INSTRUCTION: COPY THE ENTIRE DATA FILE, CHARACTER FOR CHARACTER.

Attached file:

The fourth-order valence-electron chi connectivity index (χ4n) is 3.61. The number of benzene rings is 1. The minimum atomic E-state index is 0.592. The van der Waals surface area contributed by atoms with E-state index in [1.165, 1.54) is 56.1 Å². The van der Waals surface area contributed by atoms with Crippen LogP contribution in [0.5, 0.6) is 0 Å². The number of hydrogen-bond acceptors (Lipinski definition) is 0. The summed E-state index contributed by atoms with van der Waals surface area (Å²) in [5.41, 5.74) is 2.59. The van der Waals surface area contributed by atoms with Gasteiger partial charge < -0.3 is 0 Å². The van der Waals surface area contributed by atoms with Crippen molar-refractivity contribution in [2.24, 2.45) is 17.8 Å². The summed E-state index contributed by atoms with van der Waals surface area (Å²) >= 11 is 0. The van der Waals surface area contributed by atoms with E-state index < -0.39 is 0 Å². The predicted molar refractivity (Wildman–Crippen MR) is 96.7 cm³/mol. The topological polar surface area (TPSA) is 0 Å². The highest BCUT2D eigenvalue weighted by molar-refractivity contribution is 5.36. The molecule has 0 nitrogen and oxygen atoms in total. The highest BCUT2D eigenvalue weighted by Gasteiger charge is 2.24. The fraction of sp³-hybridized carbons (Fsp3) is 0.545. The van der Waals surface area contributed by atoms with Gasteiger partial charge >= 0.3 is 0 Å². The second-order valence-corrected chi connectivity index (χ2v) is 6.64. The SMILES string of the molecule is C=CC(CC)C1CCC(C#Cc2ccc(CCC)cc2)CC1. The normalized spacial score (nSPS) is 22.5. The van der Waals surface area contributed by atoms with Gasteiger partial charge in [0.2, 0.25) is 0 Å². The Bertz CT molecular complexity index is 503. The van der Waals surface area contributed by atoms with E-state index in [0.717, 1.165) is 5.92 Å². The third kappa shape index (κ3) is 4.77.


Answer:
The fourth-order valence-electron chi connectivity index (χ4n) is 3.61. The number of benzene rings is 1. The minimum atomic E-state index is 0.592. The van der Waals surface area contributed by atoms with E-state index in [1.165, 1.54) is 56.1 Å². The van der Waals surface area contributed by atoms with Crippen LogP contribution in [0.5, 0.6) is 0 Å². The number of hydrogen-bond acceptors (Lipinski definition) is 0. The summed E-state index contributed by atoms with van der Waals surface area (Å²) in [5.41, 5.74) is 2.59. The van der Waals surface area contributed by atoms with Gasteiger partial charge < -0.3 is 0 Å². The van der Waals surface area contributed by atoms with Crippen molar-refractivity contribution in [2.24, 2.45) is 17.8 Å². The summed E-state index contributed by atoms with van der Waals surface area (Å²) >= 11 is 0. The van der Waals surface area contributed by atoms with E-state index < -0.39 is 0 Å². The predicted molar refractivity (Wildman–Crippen MR) is 96.7 cm³/mol. The topological polar surface area (TPSA) is 0 Å². The highest BCUT2D eigenvalue weighted by molar-refractivity contribution is 5.36. The molecule has 0 nitrogen and oxygen atoms in total. The highest BCUT2D eigenvalue weighted by Gasteiger charge is 2.24. The fraction of sp³-hybridized carbons (Fsp3) is 0.545. The van der Waals surface area contributed by atoms with Gasteiger partial charge >= 0.3 is 0 Å². The second-order valence-corrected chi connectivity index (χ2v) is 6.64. The SMILES string of the molecule is C=CC(CC)C1CCC(C#Cc2ccc(CCC)cc2)CC1. The normalized spacial score (nSPS) is 22.5. The van der Waals surface area contributed by atoms with Gasteiger partial charge in [0.2, 0.25) is 0 Å². The Bertz CT molecular complexity index is 503. The van der Waals surface area contributed by atoms with E-state index in [0.717, 1.165) is 5.92 Å². The third kappa shape index (κ3) is 4.77.